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Caribe

Caribe Cilantro OG

Coriandrum sativum (55 days) Open-pollinated. Used for its fresh green foliage, its edible flowers that attract beneficial insects, and coriander—its dried seeds. Produces leaves in generous quantity, essential flavoring in Indian, Chinese, Southeast Asian, North African and Latin American cooking. Accentuates soups, salsas and bean dishes like no other herb. Caribe was the best of the ten strains of cilantro in our trial. Received high marks from trialer Heron Breen as “hardworking with lots of excellent eating foliage and great flavor.” Longstanding; was only beginning to flower on July 9. Annual grows to 2' with whitish blooms. Make succession plantings in average well-drained soil and keep watered for lushest leaf production. Thin early. In warm locations will stand longest as a fall crop. ~60 seeds/g.
Item Discounted
Price
4517A: 1g for $1.50  
4517B: 4g for $2.90  
4517C: 28g for $7.00  
4517D: 112g for $21.00  
4517E: 448g for $65.00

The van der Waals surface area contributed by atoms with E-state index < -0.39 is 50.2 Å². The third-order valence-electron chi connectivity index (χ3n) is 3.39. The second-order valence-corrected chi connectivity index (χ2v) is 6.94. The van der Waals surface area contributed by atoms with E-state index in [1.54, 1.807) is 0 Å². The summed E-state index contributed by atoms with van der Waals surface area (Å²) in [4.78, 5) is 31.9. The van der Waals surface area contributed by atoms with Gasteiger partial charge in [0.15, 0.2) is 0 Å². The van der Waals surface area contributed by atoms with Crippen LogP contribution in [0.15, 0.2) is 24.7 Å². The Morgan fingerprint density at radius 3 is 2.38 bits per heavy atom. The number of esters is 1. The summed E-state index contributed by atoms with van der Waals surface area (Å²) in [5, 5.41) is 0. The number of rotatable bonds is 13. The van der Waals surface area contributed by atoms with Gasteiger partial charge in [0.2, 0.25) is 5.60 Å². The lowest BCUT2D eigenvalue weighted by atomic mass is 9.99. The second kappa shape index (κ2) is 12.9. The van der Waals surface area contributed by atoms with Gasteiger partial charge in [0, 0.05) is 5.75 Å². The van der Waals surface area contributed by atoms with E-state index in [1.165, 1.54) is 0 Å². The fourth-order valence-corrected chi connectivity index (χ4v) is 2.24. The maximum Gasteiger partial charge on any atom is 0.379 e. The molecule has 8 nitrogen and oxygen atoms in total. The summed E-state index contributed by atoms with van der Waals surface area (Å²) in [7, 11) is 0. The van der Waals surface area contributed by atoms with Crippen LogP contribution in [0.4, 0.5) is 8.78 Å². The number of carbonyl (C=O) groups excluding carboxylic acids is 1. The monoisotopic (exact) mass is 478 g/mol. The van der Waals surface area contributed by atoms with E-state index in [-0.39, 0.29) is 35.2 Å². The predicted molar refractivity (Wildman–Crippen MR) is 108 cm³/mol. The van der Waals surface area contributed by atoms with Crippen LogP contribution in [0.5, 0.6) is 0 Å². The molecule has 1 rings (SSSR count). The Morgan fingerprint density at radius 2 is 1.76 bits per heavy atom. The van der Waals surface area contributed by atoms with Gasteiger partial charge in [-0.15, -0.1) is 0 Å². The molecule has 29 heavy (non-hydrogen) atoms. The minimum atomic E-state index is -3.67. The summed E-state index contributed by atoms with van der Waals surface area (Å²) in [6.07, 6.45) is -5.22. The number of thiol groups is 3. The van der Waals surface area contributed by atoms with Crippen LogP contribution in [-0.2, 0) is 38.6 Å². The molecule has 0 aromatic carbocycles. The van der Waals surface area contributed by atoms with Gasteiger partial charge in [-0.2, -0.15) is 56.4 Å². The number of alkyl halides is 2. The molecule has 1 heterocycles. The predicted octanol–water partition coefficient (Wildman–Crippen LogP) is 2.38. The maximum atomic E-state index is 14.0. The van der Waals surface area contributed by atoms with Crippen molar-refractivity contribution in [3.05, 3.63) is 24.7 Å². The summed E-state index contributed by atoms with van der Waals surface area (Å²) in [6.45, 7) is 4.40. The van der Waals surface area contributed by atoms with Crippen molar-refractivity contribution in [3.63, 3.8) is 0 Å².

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Additional Information

Herbs

Statements about medicinal use of plants have not been evaluated by the FDA, and should not be used for the diagnosis, treatment, cure or prevention of any ailment. Before using or ingesting any medicinal plant, consult a healthcare practitioner familiar with botanical medicine.

About medicinal herbs: Archeological evidence dates the medicinal use of herbs back 60,000 years to the Neandertals. 85% of the world’s population employ herbs as medicines, and 40% of pharmaceuticals in the U.S. contain plant-derived materials. Fewer than 10% of higher plant species have been investigated for their medicinal components. Interest in traditional herbal remedies continues to grow.

Herb culture: To substitute fresh herbs for dried in cooking, use triple the dried quantity called for in a recipe.

Drying herbs at home is not difficult. Whole leaves retain their flavor at least a year.

Some herbs are customarily grown from divisions because they cannot come true from seed, such as scented thymes and flavored mints. Some require fall sowing of fresh seed, such as sweet cicely and angelica, and these become available in August or September.

Chervil and Parsley are listed with the Greens.

Takinagawa Burdock and Resina Calendula, as well as oats, mammoth red clover and alfalfa in the Farm Seed section, also have medicinal uses. Medicinal herbs such as black cohosh and goldenseal are available as plants, and shipped with Trees in the spring.